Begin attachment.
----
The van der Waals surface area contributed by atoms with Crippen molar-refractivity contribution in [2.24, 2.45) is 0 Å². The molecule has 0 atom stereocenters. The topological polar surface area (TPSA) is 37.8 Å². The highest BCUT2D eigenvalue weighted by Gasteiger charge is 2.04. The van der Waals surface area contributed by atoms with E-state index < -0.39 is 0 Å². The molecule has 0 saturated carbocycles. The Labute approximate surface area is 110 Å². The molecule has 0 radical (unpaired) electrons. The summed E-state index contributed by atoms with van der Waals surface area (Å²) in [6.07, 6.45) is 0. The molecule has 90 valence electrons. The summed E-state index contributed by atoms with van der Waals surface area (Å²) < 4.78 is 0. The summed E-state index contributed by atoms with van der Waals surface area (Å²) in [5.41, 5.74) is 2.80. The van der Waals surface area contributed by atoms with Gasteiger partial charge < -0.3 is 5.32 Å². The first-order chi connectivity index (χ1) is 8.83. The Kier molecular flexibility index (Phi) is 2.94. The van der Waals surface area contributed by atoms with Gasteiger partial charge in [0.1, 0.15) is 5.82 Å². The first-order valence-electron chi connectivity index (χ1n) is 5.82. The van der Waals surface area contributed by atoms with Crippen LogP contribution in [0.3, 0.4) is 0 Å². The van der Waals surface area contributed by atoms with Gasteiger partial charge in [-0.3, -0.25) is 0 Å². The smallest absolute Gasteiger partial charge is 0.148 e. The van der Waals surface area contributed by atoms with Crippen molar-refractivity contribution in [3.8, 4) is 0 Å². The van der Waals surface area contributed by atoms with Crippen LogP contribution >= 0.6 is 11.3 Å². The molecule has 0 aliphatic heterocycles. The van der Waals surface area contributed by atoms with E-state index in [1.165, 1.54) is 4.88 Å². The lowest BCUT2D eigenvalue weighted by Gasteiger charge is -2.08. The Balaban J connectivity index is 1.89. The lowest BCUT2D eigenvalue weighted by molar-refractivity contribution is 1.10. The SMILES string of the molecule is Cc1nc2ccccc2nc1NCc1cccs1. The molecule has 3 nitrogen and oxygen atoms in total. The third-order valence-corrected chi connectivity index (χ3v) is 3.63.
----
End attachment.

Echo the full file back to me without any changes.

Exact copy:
The van der Waals surface area contributed by atoms with Crippen molar-refractivity contribution in [2.24, 2.45) is 0 Å². The molecule has 0 atom stereocenters. The topological polar surface area (TPSA) is 37.8 Å². The highest BCUT2D eigenvalue weighted by Gasteiger charge is 2.04. The van der Waals surface area contributed by atoms with E-state index < -0.39 is 0 Å². The molecule has 0 saturated carbocycles. The Labute approximate surface area is 110 Å². The molecule has 0 radical (unpaired) electrons. The summed E-state index contributed by atoms with van der Waals surface area (Å²) in [6.07, 6.45) is 0. The molecule has 90 valence electrons. The summed E-state index contributed by atoms with van der Waals surface area (Å²) < 4.78 is 0. The summed E-state index contributed by atoms with van der Waals surface area (Å²) in [5.41, 5.74) is 2.80. The van der Waals surface area contributed by atoms with Gasteiger partial charge < -0.3 is 5.32 Å². The first-order chi connectivity index (χ1) is 8.83. The Kier molecular flexibility index (Phi) is 2.94. The van der Waals surface area contributed by atoms with Gasteiger partial charge in [0.1, 0.15) is 5.82 Å². The first-order valence-electron chi connectivity index (χ1n) is 5.82. The van der Waals surface area contributed by atoms with Crippen LogP contribution in [0.3, 0.4) is 0 Å². The van der Waals surface area contributed by atoms with Gasteiger partial charge in [-0.3, -0.25) is 0 Å². The smallest absolute Gasteiger partial charge is 0.148 e. The van der Waals surface area contributed by atoms with Crippen molar-refractivity contribution in [3.8, 4) is 0 Å². The van der Waals surface area contributed by atoms with Crippen LogP contribution >= 0.6 is 11.3 Å². The molecule has 0 aliphatic heterocycles. The van der Waals surface area contributed by atoms with E-state index in [1.165, 1.54) is 4.88 Å². The lowest BCUT2D eigenvalue weighted by Gasteiger charge is -2.08. The Balaban J connectivity index is 1.89. The lowest BCUT2D eigenvalue weighted by molar-refractivity contribution is 1.10. The SMILES string of the molecule is Cc1nc2ccccc2nc1NCc1cccs1. The molecule has 3 nitrogen and oxygen atoms in total. The third-order valence-corrected chi connectivity index (χ3v) is 3.63.